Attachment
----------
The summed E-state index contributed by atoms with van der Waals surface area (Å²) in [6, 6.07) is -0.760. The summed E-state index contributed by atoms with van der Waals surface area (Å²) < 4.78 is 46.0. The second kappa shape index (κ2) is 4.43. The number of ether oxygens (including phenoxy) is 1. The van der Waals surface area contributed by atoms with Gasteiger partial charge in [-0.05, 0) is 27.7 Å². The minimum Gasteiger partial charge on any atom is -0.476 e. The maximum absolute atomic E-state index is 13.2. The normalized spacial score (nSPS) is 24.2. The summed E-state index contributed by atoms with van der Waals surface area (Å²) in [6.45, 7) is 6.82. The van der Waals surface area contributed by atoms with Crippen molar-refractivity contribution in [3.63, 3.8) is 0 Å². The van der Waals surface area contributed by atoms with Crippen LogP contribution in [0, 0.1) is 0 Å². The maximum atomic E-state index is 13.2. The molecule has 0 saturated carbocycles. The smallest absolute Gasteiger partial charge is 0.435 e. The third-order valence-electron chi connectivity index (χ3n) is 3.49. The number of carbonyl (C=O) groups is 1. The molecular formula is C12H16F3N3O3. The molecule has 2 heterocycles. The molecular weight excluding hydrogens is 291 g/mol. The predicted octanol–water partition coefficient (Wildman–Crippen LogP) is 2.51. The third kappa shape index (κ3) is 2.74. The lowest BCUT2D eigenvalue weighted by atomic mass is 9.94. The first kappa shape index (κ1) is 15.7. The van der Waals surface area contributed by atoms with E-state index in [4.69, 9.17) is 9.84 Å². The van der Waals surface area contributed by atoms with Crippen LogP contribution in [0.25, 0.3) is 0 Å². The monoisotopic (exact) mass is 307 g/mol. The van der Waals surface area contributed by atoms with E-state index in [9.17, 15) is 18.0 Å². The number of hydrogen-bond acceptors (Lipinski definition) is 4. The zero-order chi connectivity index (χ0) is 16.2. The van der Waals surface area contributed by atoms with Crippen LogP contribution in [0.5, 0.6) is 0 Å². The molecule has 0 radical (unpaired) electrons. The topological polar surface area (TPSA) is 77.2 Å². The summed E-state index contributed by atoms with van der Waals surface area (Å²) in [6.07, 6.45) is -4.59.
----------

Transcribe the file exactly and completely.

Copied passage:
The summed E-state index contributed by atoms with van der Waals surface area (Å²) in [6, 6.07) is -0.760. The summed E-state index contributed by atoms with van der Waals surface area (Å²) < 4.78 is 46.0. The second kappa shape index (κ2) is 4.43. The number of ether oxygens (including phenoxy) is 1. The van der Waals surface area contributed by atoms with Gasteiger partial charge in [-0.05, 0) is 27.7 Å². The minimum Gasteiger partial charge on any atom is -0.476 e. The maximum absolute atomic E-state index is 13.2. The normalized spacial score (nSPS) is 24.2. The summed E-state index contributed by atoms with van der Waals surface area (Å²) in [6.45, 7) is 6.82. The van der Waals surface area contributed by atoms with Crippen molar-refractivity contribution in [3.63, 3.8) is 0 Å². The van der Waals surface area contributed by atoms with Crippen LogP contribution in [0, 0.1) is 0 Å². The maximum atomic E-state index is 13.2. The molecule has 0 saturated carbocycles. The smallest absolute Gasteiger partial charge is 0.435 e. The third-order valence-electron chi connectivity index (χ3n) is 3.49. The number of carbonyl (C=O) groups is 1. The molecular formula is C12H16F3N3O3. The molecule has 2 heterocycles. The molecular weight excluding hydrogens is 291 g/mol. The predicted octanol–water partition coefficient (Wildman–Crippen LogP) is 2.51. The third kappa shape index (κ3) is 2.74. The lowest BCUT2D eigenvalue weighted by atomic mass is 9.94. The first kappa shape index (κ1) is 15.7. The van der Waals surface area contributed by atoms with E-state index in [4.69, 9.17) is 9.84 Å². The van der Waals surface area contributed by atoms with Crippen LogP contribution in [0.25, 0.3) is 0 Å². The monoisotopic (exact) mass is 307 g/mol. The van der Waals surface area contributed by atoms with E-state index in [9.17, 15) is 18.0 Å². The number of hydrogen-bond acceptors (Lipinski definition) is 4. The zero-order chi connectivity index (χ0) is 16.2. The van der Waals surface area contributed by atoms with Crippen LogP contribution in [0.5, 0.6) is 0 Å². The molecule has 0 radical (unpaired) electrons. The topological polar surface area (TPSA) is 77.2 Å². The summed E-state index contributed by atoms with van der Waals surface area (Å²) in [6.07, 6.45) is -4.59.